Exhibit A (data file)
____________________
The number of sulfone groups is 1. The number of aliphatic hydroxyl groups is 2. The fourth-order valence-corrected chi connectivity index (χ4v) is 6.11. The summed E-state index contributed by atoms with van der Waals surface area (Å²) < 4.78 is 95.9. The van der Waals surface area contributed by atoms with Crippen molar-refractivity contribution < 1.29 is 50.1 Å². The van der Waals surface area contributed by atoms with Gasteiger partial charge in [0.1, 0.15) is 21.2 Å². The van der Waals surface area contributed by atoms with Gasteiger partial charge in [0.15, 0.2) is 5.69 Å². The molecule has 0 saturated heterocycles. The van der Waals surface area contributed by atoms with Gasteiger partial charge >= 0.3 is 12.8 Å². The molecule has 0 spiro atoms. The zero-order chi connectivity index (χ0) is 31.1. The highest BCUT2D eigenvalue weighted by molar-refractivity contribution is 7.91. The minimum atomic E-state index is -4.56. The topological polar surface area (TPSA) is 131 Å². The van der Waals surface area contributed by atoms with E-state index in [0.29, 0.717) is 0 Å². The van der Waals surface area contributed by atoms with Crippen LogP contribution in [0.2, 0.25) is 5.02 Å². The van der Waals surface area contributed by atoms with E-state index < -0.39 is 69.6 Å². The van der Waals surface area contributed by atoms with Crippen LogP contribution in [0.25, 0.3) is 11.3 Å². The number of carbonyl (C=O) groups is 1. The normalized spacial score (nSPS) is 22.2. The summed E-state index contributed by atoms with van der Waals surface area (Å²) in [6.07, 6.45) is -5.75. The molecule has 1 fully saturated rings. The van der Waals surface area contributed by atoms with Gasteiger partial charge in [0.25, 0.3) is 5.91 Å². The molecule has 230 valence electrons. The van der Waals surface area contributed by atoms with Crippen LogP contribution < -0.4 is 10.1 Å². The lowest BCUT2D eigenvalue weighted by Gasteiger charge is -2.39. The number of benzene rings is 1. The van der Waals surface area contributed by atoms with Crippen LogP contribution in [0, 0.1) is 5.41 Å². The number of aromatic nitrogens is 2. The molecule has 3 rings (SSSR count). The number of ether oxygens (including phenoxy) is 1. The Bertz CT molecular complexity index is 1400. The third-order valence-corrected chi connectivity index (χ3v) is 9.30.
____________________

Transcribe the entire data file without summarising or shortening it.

The number of sulfone groups is 1. The number of aliphatic hydroxyl groups is 2. The fourth-order valence-corrected chi connectivity index (χ4v) is 6.11. The summed E-state index contributed by atoms with van der Waals surface area (Å²) < 4.78 is 95.9. The van der Waals surface area contributed by atoms with Crippen molar-refractivity contribution < 1.29 is 50.1 Å². The van der Waals surface area contributed by atoms with Gasteiger partial charge in [0.1, 0.15) is 21.2 Å². The van der Waals surface area contributed by atoms with Gasteiger partial charge in [0.15, 0.2) is 5.69 Å². The molecule has 0 saturated heterocycles. The van der Waals surface area contributed by atoms with Gasteiger partial charge >= 0.3 is 12.8 Å². The molecule has 0 spiro atoms. The zero-order chi connectivity index (χ0) is 31.1. The highest BCUT2D eigenvalue weighted by molar-refractivity contribution is 7.91. The minimum atomic E-state index is -4.56. The topological polar surface area (TPSA) is 131 Å². The van der Waals surface area contributed by atoms with E-state index in [0.29, 0.717) is 0 Å². The van der Waals surface area contributed by atoms with Crippen LogP contribution in [0.2, 0.25) is 5.02 Å². The van der Waals surface area contributed by atoms with E-state index < -0.39 is 69.6 Å². The van der Waals surface area contributed by atoms with Crippen LogP contribution in [0.25, 0.3) is 11.3 Å². The number of carbonyl (C=O) groups is 1. The normalized spacial score (nSPS) is 22.2. The summed E-state index contributed by atoms with van der Waals surface area (Å²) in [6.07, 6.45) is -5.75. The molecule has 1 fully saturated rings. The van der Waals surface area contributed by atoms with Gasteiger partial charge in [0.25, 0.3) is 5.91 Å². The molecule has 230 valence electrons. The van der Waals surface area contributed by atoms with Crippen LogP contribution < -0.4 is 10.1 Å². The lowest BCUT2D eigenvalue weighted by Gasteiger charge is -2.39. The number of benzene rings is 1. The van der Waals surface area contributed by atoms with Crippen LogP contribution in [0, 0.1) is 5.41 Å². The number of aromatic nitrogens is 2. The molecule has 3 rings (SSSR count). The number of ether oxygens (including phenoxy) is 1. The Bertz CT molecular complexity index is 1400. The third-order valence-corrected chi connectivity index (χ3v) is 9.30.